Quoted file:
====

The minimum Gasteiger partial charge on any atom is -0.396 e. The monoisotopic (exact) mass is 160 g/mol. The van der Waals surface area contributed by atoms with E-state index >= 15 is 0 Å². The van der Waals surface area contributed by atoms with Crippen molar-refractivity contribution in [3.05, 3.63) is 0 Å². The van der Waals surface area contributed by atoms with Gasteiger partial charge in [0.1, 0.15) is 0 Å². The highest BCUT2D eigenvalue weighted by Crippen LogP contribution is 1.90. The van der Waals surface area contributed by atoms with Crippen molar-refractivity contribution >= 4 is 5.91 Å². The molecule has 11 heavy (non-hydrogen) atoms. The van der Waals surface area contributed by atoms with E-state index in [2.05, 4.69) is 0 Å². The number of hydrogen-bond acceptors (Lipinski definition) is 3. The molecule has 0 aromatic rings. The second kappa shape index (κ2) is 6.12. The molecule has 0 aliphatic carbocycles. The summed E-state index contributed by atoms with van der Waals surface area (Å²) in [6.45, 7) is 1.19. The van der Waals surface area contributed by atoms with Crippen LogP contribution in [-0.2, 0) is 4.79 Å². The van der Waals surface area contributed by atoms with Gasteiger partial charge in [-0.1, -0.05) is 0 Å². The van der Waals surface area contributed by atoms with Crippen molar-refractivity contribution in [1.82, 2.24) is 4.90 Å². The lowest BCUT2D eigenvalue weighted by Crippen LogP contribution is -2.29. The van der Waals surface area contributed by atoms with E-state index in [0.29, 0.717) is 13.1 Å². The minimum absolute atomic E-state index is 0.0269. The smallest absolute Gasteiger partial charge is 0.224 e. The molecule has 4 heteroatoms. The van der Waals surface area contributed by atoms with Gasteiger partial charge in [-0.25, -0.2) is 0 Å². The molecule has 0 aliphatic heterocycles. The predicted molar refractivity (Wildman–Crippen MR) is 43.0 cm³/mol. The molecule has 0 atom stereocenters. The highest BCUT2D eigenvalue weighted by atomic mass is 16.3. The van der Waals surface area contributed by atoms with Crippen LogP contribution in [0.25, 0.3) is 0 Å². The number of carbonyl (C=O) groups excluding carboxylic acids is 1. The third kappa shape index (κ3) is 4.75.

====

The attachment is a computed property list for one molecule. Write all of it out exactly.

The minimum Gasteiger partial charge on any atom is -0.396 e. The monoisotopic (exact) mass is 160 g/mol. The van der Waals surface area contributed by atoms with E-state index >= 15 is 0 Å². The van der Waals surface area contributed by atoms with Crippen molar-refractivity contribution in [3.05, 3.63) is 0 Å². The van der Waals surface area contributed by atoms with Gasteiger partial charge in [0.1, 0.15) is 0 Å². The highest BCUT2D eigenvalue weighted by Crippen LogP contribution is 1.90. The van der Waals surface area contributed by atoms with Crippen molar-refractivity contribution >= 4 is 5.91 Å². The molecule has 11 heavy (non-hydrogen) atoms. The van der Waals surface area contributed by atoms with E-state index in [2.05, 4.69) is 0 Å². The number of hydrogen-bond acceptors (Lipinski definition) is 3. The molecule has 0 aromatic rings. The second kappa shape index (κ2) is 6.12. The molecule has 0 aliphatic carbocycles. The summed E-state index contributed by atoms with van der Waals surface area (Å²) in [6.45, 7) is 1.19. The van der Waals surface area contributed by atoms with Crippen LogP contribution in [-0.2, 0) is 4.79 Å². The van der Waals surface area contributed by atoms with Gasteiger partial charge in [-0.1, -0.05) is 0 Å². The van der Waals surface area contributed by atoms with Crippen molar-refractivity contribution in [1.82, 2.24) is 4.90 Å². The lowest BCUT2D eigenvalue weighted by Crippen LogP contribution is -2.29. The van der Waals surface area contributed by atoms with E-state index in [0.29, 0.717) is 13.1 Å². The minimum absolute atomic E-state index is 0.0269. The smallest absolute Gasteiger partial charge is 0.224 e. The molecule has 4 heteroatoms. The van der Waals surface area contributed by atoms with Gasteiger partial charge in [-0.25, -0.2) is 0 Å². The molecule has 0 aliphatic heterocycles. The predicted molar refractivity (Wildman–Crippen MR) is 43.0 cm³/mol. The molecule has 0 atom stereocenters. The highest BCUT2D eigenvalue weighted by atomic mass is 16.3. The van der Waals surface area contributed by atoms with Crippen LogP contribution in [0.25, 0.3) is 0 Å². The number of carbonyl (C=O) groups excluding carboxylic acids is 1. The third kappa shape index (κ3) is 4.75.